Patenting activity is an indicator of innovation and India has seen a remarkable rise over the years in patent filing. Although it stands sixteen positions behind its foreign counterparts, India has tremendously shown a double digit increase of 11.2 percent from its previous figures. But even though India’s overall performance in filing patent applications during the last five years has remained nearly stagnant. At times when industrialized countries, especially the US and the Chinese companies made spectacular strides, there are no Indian companies listed in the first top 99 applicants.

Compared to the five big offices, the patent offices of Brazil, Canada, India, Mexico and the Russian Federation show relatively low application volumes. India, with the most dramatic growth, saw its application level increase from 8,538 in 2000, to 34,287 in 2009. However, three BRIC countries – namely China (16.8%), India (5.8%) and the Russian Federation (3%) – saw growth in application numbers. But the growth rate of patent application shows a decline of -6.9 % in year 2009-10 as compared to the top 20 offices. Residents of China, India and the Russian Federation accounted for a small share of applications in all offices, reflecting the fact that these countries file only a small fraction of their total applications abroad.

Note: The actual numbers of patent application and grant data by country of origin might be higher than the data reported above, due to incomplete data and/or because a breakdown by country of origin is not supplied by some offices. Patent office codes: AU (Australia), BR (Brazil), CA (Canada), CN (China), DE (Germany), EP (European Patent Office), FR (France), GB (United Kingdom), HK (China, Hong Kong (SAR)), JP (Japan), KR (Republic of Korea), MX (Mexico), RU (Russian Federation), SG (Singapore) and US (United States of America).

Source: WIPO Statistics Database, October 2011.

The business sector is prominent for applications originating in India and Turkey. Individuals account for a small share of total applications in India. Whereas Government/research institutions account for a very low share and universities accounting for almost negligible amount of total applications. In India, Council of Scientific and Industrial Research (CSIR) is the top PCT applicant (Government and research institutions) in year 2008, 2009, and 2010 with 49, 63 and 56 applications filed, but stood 307 rank in world. A majority of Indian (65%) and Belgium (49%) inventors named in PCT applications were associated with foreign PCT applicants in 2010.  In India, there are about 37,334 patents are still in force in 2010. The opposition and invalidation of patent granted both pre- and post- has dramatically decreased from 2008 to 2010.

A number of factors may account for the worldwide growth in filings, but three factors stand out as potentially determinant: multiple filings for the same invention, changes in research and development (R&D) productivity, and patenting in new technological areas. New inventions are the main factor behind growth in filings originating in China, the Republic of Korea and the Russian Federation. For these countries, the contribution of multiple filings is less than 30%, reflecting the fact that applicants from these countries mostly file domestically. Whereas India contributes more in service sector as compared to the production sector, therefore it lags behind in Filing PCT applications.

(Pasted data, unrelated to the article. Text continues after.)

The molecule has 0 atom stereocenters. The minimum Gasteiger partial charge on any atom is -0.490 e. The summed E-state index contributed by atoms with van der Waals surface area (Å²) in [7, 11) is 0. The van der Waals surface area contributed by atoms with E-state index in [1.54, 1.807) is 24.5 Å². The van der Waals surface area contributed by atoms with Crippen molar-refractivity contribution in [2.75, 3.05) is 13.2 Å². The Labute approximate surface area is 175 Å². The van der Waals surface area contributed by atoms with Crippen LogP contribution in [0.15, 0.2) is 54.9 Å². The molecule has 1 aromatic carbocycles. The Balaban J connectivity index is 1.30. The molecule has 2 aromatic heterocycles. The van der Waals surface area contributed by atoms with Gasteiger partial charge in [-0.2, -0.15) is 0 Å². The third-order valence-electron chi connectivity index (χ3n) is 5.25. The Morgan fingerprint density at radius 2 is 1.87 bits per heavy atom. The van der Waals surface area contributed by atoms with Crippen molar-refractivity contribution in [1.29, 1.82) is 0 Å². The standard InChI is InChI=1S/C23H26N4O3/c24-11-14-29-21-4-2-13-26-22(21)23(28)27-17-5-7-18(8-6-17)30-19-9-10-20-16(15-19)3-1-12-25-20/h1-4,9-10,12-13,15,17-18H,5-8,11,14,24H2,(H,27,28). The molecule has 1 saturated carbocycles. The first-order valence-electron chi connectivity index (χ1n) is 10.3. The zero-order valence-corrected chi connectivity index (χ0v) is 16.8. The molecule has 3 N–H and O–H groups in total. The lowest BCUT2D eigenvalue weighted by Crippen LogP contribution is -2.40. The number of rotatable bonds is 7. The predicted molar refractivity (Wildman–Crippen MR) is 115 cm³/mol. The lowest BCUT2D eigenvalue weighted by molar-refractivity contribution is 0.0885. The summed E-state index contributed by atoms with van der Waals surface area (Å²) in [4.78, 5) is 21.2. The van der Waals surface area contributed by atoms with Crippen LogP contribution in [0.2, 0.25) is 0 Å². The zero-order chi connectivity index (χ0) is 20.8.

Patents have been used as an indicator of technical change by connecting them to counts of innovations, new chemical entities, and subsequent measures of profits or growth. The net effect will be the strengthening of the country’s economy. This way of using patent data is only in its beginnings and we are likely to see a much wider use of it in the future. Interestingly, India showed the highest five-year growth (13.5%) from 2005 to 2009 and ranks third in worldwide ranking in Trademark filing.

The business of branding products has been part of ordinary economic life for a long time. They play a very crucial part in the process of marketing an innovation, helping to differentiate the attributes and content of goods and services in the marketplace. These characteristics make trademarks a potential new indicator of product innovation and sectoral change. The filing of new trademarks reflects the introduction of new offerings aimed at persuading potential buyers that the range of their problems was not solved by the supply of solutions previously available in the market.

India can increase its innovation output dramatically by focussing on research based approaches like subject specific assignments, dissertations and industry specific projects in every discipline like science, engineering and Business. We should also make efforts toward independent research, dissertation with rigorous research influencing analytic capabilities, etc. By offering exclusive rights for a limited period, an inventor can recover R&D costs and investments. It also promotes investment to commercialize and market new inventions so that the general public can enjoy the fruit of the innovation.